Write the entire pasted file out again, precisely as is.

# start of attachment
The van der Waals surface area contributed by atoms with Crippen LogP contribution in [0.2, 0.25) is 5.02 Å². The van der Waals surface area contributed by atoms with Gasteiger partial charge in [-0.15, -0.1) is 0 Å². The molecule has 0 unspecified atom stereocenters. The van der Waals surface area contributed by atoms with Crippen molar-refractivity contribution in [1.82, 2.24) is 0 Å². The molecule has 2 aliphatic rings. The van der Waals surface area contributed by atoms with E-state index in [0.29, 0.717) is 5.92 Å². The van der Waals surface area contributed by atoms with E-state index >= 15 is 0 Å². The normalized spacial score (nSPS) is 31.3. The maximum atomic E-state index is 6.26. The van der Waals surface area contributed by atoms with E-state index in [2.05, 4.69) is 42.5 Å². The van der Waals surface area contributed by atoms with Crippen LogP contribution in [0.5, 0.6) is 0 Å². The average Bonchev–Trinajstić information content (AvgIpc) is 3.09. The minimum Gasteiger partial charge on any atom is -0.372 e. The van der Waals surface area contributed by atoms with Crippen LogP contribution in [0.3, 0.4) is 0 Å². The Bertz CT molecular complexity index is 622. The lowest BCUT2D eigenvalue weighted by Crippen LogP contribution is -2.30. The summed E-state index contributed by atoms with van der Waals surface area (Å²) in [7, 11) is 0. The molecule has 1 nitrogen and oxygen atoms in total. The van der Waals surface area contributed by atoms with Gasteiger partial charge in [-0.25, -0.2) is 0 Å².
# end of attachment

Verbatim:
The van der Waals surface area contributed by atoms with Crippen LogP contribution in [0.2, 0.25) is 5.02 Å². The van der Waals surface area contributed by atoms with Gasteiger partial charge in [-0.15, -0.1) is 0 Å². The molecule has 0 unspecified atom stereocenters. The van der Waals surface area contributed by atoms with Crippen molar-refractivity contribution in [1.82, 2.24) is 0 Å². The molecule has 2 aliphatic rings. The van der Waals surface area contributed by atoms with E-state index in [0.29, 0.717) is 5.92 Å². The van der Waals surface area contributed by atoms with E-state index >= 15 is 0 Å². The normalized spacial score (nSPS) is 31.3. The maximum atomic E-state index is 6.26. The van der Waals surface area contributed by atoms with E-state index in [2.05, 4.69) is 42.5 Å². The van der Waals surface area contributed by atoms with Crippen LogP contribution in [0.5, 0.6) is 0 Å². The average Bonchev–Trinajstić information content (AvgIpc) is 3.09. The minimum Gasteiger partial charge on any atom is -0.372 e. The van der Waals surface area contributed by atoms with Crippen LogP contribution in [0.3, 0.4) is 0 Å². The Bertz CT molecular complexity index is 622. The lowest BCUT2D eigenvalue weighted by Crippen LogP contribution is -2.30. The summed E-state index contributed by atoms with van der Waals surface area (Å²) in [7, 11) is 0. The molecule has 1 nitrogen and oxygen atoms in total. The van der Waals surface area contributed by atoms with Gasteiger partial charge in [-0.25, -0.2) is 0 Å².